Adding ketamine to an opioid in a patient-controlled analgesia device: is it really relevant in the pediatric population?

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We read with a great interest the meta-analysis performed by Assouline et al. concerning adding ketamine to patient-controlled analgesia on postoperative pain management. The study1 is of high quality and is performing according to recent recommendation on systematic reviews, especially concerning the trial sequential analysis.
However, studies included in this meta-analysis mixed both adults and children studies and only 2 pediatric studies were included in this meta-analysis. We have performed to date 2 meta-analyses concerning the effects of administering ketamine to children.2,3 Results displayed no evidence of a decrease in postoperative pain associated with the administration of ketamine and a slight evidence for an opioid sparing effect of this compound in this special population (0.04 mg/kg decrease of morphine consumption over the first postoperative day) when ketamine was administered during 24 hours after surgery. When applied to adult patients, this would make a decrease of 2.8 mg during the first postoperative day, while overall results displayed by the meta-analysis performed by Assouline et al. displayed a decrease of 13 mg during the first postoperative day (4.5 times greater).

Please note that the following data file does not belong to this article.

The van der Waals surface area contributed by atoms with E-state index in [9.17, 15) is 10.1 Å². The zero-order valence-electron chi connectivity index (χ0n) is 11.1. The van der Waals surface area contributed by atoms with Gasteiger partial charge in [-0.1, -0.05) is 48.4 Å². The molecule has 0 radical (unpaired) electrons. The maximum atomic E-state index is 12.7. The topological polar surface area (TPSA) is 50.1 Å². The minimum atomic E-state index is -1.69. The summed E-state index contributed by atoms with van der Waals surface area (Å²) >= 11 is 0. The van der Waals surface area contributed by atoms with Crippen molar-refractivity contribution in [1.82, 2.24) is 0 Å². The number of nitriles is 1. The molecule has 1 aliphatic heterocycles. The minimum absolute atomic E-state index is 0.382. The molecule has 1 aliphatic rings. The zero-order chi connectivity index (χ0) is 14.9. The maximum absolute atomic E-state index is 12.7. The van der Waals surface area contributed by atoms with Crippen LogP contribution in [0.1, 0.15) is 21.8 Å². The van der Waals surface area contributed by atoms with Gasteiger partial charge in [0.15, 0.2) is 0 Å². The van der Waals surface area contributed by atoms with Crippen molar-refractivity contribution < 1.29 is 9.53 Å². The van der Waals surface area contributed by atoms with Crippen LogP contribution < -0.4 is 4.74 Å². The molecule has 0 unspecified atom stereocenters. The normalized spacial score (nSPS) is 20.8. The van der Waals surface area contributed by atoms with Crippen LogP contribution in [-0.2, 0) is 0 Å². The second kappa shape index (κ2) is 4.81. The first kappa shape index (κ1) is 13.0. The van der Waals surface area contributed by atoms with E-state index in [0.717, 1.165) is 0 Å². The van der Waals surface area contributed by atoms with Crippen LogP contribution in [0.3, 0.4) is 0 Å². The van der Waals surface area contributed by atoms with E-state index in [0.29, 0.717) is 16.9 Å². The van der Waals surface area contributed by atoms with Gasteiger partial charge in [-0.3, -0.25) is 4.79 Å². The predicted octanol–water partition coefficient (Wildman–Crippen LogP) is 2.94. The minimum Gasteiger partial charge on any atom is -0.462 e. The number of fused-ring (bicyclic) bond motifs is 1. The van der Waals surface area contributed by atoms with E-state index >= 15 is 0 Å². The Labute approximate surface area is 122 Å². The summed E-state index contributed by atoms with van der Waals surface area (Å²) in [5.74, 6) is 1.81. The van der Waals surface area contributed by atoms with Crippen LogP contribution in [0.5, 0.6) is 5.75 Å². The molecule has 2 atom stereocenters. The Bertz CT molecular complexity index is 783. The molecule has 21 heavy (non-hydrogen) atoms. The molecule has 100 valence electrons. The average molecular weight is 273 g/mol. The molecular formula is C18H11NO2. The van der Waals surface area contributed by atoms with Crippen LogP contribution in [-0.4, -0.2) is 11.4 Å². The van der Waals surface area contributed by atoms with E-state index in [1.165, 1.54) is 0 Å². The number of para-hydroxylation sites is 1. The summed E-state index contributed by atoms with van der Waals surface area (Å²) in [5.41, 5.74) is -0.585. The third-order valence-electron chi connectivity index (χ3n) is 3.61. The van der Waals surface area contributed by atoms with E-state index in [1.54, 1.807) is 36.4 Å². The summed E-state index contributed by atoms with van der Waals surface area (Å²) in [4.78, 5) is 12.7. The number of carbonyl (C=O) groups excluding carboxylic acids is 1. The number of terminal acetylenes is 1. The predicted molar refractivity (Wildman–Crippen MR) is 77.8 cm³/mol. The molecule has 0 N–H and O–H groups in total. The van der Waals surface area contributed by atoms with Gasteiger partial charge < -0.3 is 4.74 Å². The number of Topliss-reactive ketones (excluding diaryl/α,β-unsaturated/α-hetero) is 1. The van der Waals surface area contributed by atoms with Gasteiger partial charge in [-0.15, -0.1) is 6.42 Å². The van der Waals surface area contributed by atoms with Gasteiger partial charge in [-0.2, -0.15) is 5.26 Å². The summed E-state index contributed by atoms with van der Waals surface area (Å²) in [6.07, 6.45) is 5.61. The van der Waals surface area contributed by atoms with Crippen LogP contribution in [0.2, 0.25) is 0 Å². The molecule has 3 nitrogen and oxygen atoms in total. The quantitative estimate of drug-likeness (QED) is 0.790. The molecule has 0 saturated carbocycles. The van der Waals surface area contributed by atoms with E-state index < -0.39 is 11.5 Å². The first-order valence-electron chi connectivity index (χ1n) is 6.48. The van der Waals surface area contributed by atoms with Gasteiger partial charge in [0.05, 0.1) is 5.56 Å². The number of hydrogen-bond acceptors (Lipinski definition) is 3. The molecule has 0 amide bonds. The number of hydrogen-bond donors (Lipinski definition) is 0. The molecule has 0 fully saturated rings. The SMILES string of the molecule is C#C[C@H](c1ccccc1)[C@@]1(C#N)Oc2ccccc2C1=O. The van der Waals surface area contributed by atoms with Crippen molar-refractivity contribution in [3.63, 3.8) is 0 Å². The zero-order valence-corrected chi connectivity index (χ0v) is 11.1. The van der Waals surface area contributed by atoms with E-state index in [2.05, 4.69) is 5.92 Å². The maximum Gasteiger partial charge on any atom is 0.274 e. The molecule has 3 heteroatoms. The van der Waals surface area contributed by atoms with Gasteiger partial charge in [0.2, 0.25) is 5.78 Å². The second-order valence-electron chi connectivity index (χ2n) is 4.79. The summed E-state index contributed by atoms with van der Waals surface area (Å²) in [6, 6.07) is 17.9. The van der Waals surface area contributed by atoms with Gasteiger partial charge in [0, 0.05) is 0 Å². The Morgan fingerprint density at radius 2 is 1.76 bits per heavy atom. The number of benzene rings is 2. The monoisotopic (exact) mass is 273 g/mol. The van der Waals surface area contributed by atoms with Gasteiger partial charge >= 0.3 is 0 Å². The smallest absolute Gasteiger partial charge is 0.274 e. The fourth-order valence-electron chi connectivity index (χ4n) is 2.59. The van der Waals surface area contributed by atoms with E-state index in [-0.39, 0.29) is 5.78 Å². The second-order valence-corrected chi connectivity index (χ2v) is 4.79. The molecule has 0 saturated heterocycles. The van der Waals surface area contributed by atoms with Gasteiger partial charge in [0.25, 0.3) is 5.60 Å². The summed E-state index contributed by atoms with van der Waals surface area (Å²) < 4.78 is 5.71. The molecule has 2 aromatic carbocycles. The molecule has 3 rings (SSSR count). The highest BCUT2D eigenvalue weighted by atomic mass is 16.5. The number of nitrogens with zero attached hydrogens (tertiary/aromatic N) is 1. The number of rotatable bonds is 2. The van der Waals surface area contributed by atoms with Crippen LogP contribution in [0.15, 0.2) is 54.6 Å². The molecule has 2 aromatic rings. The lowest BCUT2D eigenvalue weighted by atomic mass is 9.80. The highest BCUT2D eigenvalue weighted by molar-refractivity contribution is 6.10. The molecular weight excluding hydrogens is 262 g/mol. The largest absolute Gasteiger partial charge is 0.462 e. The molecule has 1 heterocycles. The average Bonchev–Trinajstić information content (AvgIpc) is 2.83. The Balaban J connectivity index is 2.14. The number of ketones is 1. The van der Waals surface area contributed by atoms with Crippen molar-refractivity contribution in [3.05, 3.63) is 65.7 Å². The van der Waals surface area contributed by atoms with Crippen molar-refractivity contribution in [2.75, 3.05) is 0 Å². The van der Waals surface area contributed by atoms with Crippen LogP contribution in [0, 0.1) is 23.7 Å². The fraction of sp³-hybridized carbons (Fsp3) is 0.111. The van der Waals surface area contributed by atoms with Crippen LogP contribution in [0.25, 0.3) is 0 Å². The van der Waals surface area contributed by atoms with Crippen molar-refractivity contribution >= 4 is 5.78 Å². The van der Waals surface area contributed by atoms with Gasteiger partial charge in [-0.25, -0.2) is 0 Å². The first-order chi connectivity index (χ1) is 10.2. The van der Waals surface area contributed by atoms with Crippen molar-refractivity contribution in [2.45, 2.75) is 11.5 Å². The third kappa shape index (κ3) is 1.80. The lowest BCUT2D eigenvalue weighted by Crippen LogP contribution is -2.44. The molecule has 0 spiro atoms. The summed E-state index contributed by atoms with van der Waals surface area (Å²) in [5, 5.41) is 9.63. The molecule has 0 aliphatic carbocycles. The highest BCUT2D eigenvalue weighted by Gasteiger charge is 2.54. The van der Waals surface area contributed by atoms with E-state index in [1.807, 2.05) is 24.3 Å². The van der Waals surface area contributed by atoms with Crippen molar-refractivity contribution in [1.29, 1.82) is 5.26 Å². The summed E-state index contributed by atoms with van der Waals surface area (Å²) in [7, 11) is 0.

We would caution, on the basis of our meta-analyses of ketamine in children, that the robustly favorable effects of ketamine in patient-controlled analgesia found in a predominantly adult population may not be seen in children.
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